By Trent Moore
The Cullman Times
Local educators are cautiously optimistic for the 2013 state education budget, which state officials say could restore funding that had been slashed in recent years.
The State Board of Education hopes to hire back one-third of the teachers cut when the state's tax revenue plunged, plus restore text book funding that has left several school systems either duct-taping old books or digging into local coffers to replace them.
The board proposed that K-12 spending increase from $3.7 billion this year to $4.1 billion next year, a rise of $416 million — which comes in the wake of four years of cuts.
A total of 1,377 teachers were laid off statewide due to cuts and an increase in class sizes, and the proposed budget would hire back 459 of those positions and start trending the teacher-student ratio back to pre-2008 levels.
“That’s all good news and we’ll definitely wait and see if it really happens,” Cullman County Board of Education Superintendent Billy Coleman said. “There is always a lot of uncertainty out there with our economy, but the fact that people are talking about it means they recognize some of the needs that we have. But for now, we’ll be waiting to make sure it really happens.”
The county system has trimmed teachers along with the state in recent years, and Coleman said he’d love to bring some back and start reducing class sizes. The system used $400,000 in local funds this year to replace outdated textbooks, and Coleman said any help in that area would also be appreciated.
“We spent that money this year because we had to have textbooks, and when divisors went up we lost some teacher units,” he said. “Of course, with the economy, things are sometimes beyond our control.”
Aside from teaching positions, Cullman City Schools Superintendent Dr. Jan Harris said operating expenses, such as textbook and teacher supply money, are among the areas she would most like to see restored.
“I’m in favor of them increasing the budget, because we haven’t had money to adequately fund the purchase of textbooks for a number of years and we’ve used local dollars,” she said. “Everybody is suffering from a lack of funding in all those key areas, from library enhancement to copiers, and we do need to have attention in those important areas to run our schools efficiently.”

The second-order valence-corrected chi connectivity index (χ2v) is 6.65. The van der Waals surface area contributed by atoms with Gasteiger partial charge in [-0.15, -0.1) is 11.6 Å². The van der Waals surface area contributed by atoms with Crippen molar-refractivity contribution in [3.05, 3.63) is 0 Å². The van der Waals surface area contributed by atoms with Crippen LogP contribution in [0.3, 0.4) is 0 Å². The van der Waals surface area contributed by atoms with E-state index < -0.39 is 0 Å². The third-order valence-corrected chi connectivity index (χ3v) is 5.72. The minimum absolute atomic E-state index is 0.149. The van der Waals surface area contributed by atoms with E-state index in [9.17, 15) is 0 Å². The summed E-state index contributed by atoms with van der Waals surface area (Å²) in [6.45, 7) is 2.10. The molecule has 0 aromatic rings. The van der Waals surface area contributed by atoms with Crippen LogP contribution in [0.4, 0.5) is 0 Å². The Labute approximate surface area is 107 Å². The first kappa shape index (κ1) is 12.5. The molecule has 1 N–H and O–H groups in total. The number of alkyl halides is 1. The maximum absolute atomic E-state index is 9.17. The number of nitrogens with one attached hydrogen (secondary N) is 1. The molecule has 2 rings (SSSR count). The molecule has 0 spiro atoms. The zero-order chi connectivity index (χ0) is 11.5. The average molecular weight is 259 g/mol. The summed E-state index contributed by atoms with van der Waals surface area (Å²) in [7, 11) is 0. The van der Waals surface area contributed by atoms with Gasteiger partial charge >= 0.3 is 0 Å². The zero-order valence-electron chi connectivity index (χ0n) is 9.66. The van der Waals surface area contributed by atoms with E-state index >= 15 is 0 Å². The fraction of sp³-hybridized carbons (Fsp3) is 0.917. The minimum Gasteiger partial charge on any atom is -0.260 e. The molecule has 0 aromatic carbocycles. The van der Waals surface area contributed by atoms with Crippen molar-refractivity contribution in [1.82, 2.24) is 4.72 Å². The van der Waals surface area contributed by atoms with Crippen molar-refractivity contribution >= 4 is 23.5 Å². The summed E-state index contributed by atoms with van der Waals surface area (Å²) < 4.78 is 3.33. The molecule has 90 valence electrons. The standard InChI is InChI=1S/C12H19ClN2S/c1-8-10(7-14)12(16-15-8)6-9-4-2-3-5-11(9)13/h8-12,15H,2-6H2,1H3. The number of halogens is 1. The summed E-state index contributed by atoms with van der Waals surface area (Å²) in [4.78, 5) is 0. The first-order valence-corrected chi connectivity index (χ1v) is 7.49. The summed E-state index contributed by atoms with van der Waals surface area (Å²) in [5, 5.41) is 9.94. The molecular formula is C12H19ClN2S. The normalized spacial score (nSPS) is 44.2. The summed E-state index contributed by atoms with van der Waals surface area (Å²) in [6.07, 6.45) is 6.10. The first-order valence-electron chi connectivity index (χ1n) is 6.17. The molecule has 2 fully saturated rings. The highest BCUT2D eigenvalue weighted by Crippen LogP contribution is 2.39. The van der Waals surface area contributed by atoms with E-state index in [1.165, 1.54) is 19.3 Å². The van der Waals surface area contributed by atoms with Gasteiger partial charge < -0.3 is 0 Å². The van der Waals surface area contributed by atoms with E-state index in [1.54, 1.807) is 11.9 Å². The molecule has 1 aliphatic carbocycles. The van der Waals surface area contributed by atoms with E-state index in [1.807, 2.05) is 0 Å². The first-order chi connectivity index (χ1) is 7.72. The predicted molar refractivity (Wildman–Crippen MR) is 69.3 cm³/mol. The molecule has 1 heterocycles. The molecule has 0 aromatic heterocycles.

The proposed budget would also raise school operating funds by $38.6 million, or one-third of the $116 million cut during the recession; increase the money to purchase textbooks from $31 per student to $75 per student; improve funding for school transportation programs; restore some of the arts programs cut in recent years; and start new initiatives.
State fiscal experts expect to have nearly $408 more next year that will push the available education funding to $5.9 billion. That reflects an unemployment rate that has dropped from 10.0 percent to 8.3 percent in the last 14 months and a more than 4 percent growth in the state's collections of sales taxes and individual income taxes during the last year.
The board did not recommend a specific cost-of-living increase for K-12 school employees. State Superintendent of Education Tommy Bice told the Associated Press teachers have not had an increase since they got a 7 percent raise in 2008, and approving a raise would be “a great message” for teachers. That decision will ultimately lie with the governor and the legislature, which convenes in February to start writing a budget for the next school year.
The state teacher's organization, the Alabama Education Association, is seeking a 10 percent raise. Some legislators have offered smaller proposals. Each 1 percent raise would cost $35.5 million.
The Associated Press contributed to this report.
Trent Moore can be reached by e-mail at email@example.com, or by telephone at 734-2131, ext. 220.